Breast Cancer / Posted 2 years ago

OPTIMA: A trial looking at a test to predict who might benefit from chemotherapy for breast cancer

Chemotherapy and hormone treatment are currently offered to many people as part of their breast cancer treatment. This is to reduce the chance of the cancer coming back. Chemotherapy is given as an injection, usually every three weeks over a few months. Hormone therapy is a daily tablet taken for five to ten years. Younger women may also have a monthly injection to stop menstrual periods.

Recently however it has been argued that chemotherapy may have little effect on the subtype of breast cancer that is broadly identified as being hormonally responsive without HER2 gene amplification/HER2 protein overexpression and with a low or intermediate grade. Recent research indicates that some people with this subtype of breast cancer may not benefit from chemotherapy, and would do just as well with hormone treatment alone.

The decision to offer chemotherapy, or not, is currently made using simple measurements such as the size of the tumour and the number of lymph nodes affected. These methods are not as good as we would like, which means that some patients may be given chemotherapy unnecessarily.

Tests have been developed to try to predict which people could avoid chemotherapy. The tests are performed on a sample of the tumour removed by the surgeon. There are several of these tests. More research is needed into how best to use all of these tests.

The aim of this study is to investigate whether a personalised decision about chemotherapy using these new tests can be made safely and effectively.

Everyone who takes part in this study will receive hormone therapy. Only some people who take part in this study will receive chemotherapy.

  • Inclusion Criteria : You may be able to enter this trial if your breast cancer:
    • Had grown into the surrounding healthy tissue (invasive breast cancer)
    • Has been removed with surgery And you are in one of the following situations
    • 1 to 9 lymph nodes under your arm have cancer in them. If your cancer has spread to only 1 to 3 lymph nodes, at least in 1 node the spread is greater than 2mm across
    • Your cancer measured more than 20mm, it has spread to 1 to 3 lymph nodes and is less than 2mm across in each node
    • Your cancer measured 30mm or more but had not spread to the lymph nodes And all of the following apply:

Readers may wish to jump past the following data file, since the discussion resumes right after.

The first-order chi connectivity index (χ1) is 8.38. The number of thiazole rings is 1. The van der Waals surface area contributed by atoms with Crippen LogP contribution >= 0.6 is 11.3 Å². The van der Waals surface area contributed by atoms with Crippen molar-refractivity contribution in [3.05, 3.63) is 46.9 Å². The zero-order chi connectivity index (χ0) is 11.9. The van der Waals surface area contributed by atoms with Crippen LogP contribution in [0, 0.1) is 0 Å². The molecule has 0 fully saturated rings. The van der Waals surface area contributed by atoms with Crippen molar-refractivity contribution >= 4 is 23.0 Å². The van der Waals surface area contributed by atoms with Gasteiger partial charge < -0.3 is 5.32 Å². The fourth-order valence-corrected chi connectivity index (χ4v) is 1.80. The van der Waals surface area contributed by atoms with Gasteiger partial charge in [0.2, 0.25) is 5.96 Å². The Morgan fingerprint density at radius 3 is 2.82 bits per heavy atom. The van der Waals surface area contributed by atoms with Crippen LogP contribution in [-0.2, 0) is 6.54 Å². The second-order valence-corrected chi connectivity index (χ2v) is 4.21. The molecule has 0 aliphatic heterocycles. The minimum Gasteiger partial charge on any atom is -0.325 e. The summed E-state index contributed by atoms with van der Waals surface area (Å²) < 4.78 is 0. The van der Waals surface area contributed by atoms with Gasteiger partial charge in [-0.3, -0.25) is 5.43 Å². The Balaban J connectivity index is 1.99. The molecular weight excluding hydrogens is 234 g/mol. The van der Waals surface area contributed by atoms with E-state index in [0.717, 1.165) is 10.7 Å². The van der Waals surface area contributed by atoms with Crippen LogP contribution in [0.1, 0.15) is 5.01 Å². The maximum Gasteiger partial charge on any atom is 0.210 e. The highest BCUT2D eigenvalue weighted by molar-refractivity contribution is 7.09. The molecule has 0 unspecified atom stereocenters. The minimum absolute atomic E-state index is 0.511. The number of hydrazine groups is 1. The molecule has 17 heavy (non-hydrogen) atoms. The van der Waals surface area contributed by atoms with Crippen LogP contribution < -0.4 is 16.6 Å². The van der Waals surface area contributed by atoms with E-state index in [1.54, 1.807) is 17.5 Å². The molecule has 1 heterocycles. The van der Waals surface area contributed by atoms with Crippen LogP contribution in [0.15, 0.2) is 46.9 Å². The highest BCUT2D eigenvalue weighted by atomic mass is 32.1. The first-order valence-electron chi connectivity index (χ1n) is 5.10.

• Your cancer is oestrogen receptor positive
    • Your cancer is HER 2 negative
    • You are able to have chemotherapy after your surgery
    • You are at least 40 years old
  • Exclusion Criteria :
    • Your cancer has spread to 10 or more lymph nodes under your arm
    • Your cancer has spread to another part of the body (metastatic)
    • You have already had treatment for breast cancer before surgery - you might be able to join the trial if you had hormone treatment before surgery and the treatment had stopped more than a year ago
    • You have already had further treatment after surgery apart from hormone treatment for a short time afterwards
    • It has been more than 12 weeks after your surgery
    • Your doctor has planned further breast cancer surgery unless it is an operation to remove the breast completely (mastectomy) or some more breast tissue after you have had chemotherapy
    • You were taking hormone replacement therapy (HRT) when you had your surgery - you may take part if you stopped taking HRT before surgery
    • You have had another cancer apart from basal cell skin cancer , cervical intraepithelial neoplasia (CIN ), lobular carcinoma in situ (LCIS), lobular neoplasia of the breast, ductal carcinoma in situ (DCIS ) that has been treated with radiotherapy or removed by surgery, or any other cancer that was removed with surgery and there has been no sign of it for at least 10 years
    • You have any other medical or mental health problem that your doctors think could affect you taking part in the trial
  • Study start date : 16/01/2017
  • Study end date : 31/12/2021
  • Wales-Based Study Contact : please speak to your clinician
  • Principal Investigator : Dr Rob Stein

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